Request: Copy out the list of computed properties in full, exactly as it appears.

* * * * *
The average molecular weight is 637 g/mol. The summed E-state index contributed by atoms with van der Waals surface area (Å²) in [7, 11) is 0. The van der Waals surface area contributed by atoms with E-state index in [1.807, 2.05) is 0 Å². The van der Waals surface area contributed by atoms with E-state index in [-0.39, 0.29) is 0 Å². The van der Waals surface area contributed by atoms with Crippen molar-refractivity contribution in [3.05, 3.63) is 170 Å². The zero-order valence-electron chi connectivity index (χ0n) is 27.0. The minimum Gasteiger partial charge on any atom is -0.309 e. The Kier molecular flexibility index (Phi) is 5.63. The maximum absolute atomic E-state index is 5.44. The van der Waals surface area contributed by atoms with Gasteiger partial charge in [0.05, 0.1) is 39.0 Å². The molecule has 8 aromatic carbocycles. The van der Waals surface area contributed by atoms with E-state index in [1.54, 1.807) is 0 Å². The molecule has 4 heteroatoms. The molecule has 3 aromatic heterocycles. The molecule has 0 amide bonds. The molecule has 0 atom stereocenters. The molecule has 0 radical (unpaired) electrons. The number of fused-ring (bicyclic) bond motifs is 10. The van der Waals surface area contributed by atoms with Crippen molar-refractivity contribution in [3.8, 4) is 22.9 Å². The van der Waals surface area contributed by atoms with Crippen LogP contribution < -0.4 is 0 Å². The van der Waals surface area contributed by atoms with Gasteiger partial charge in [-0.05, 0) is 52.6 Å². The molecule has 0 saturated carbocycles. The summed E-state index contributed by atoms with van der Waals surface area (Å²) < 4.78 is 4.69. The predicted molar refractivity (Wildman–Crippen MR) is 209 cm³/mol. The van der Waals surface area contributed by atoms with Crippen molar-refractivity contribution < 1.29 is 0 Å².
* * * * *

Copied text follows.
The average molecular weight is 637 g/mol. The summed E-state index contributed by atoms with van der Waals surface area (Å²) in [7, 11) is 0. The van der Waals surface area contributed by atoms with E-state index in [1.807, 2.05) is 0 Å². The van der Waals surface area contributed by atoms with E-state index in [-0.39, 0.29) is 0 Å². The van der Waals surface area contributed by atoms with Crippen molar-refractivity contribution in [3.05, 3.63) is 170 Å². The zero-order valence-electron chi connectivity index (χ0n) is 27.0. The minimum Gasteiger partial charge on any atom is -0.309 e. The Kier molecular flexibility index (Phi) is 5.63. The maximum absolute atomic E-state index is 5.44. The van der Waals surface area contributed by atoms with Gasteiger partial charge in [0.05, 0.1) is 39.0 Å². The molecule has 8 aromatic carbocycles. The van der Waals surface area contributed by atoms with E-state index in [1.54, 1.807) is 0 Å². The molecule has 4 heteroatoms. The molecule has 3 aromatic heterocycles. The molecule has 0 amide bonds. The molecule has 0 atom stereocenters. The molecule has 0 radical (unpaired) electrons. The number of fused-ring (bicyclic) bond motifs is 10. The van der Waals surface area contributed by atoms with Crippen molar-refractivity contribution in [3.8, 4) is 22.9 Å². The van der Waals surface area contributed by atoms with Crippen LogP contribution < -0.4 is 0 Å². The van der Waals surface area contributed by atoms with Gasteiger partial charge in [-0.05, 0) is 52.6 Å². The molecule has 0 saturated carbocycles. The summed E-state index contributed by atoms with van der Waals surface area (Å²) < 4.78 is 4.69. The predicted molar refractivity (Wildman–Crippen MR) is 209 cm³/mol. The van der Waals surface area contributed by atoms with Crippen molar-refractivity contribution < 1.29 is 0 Å².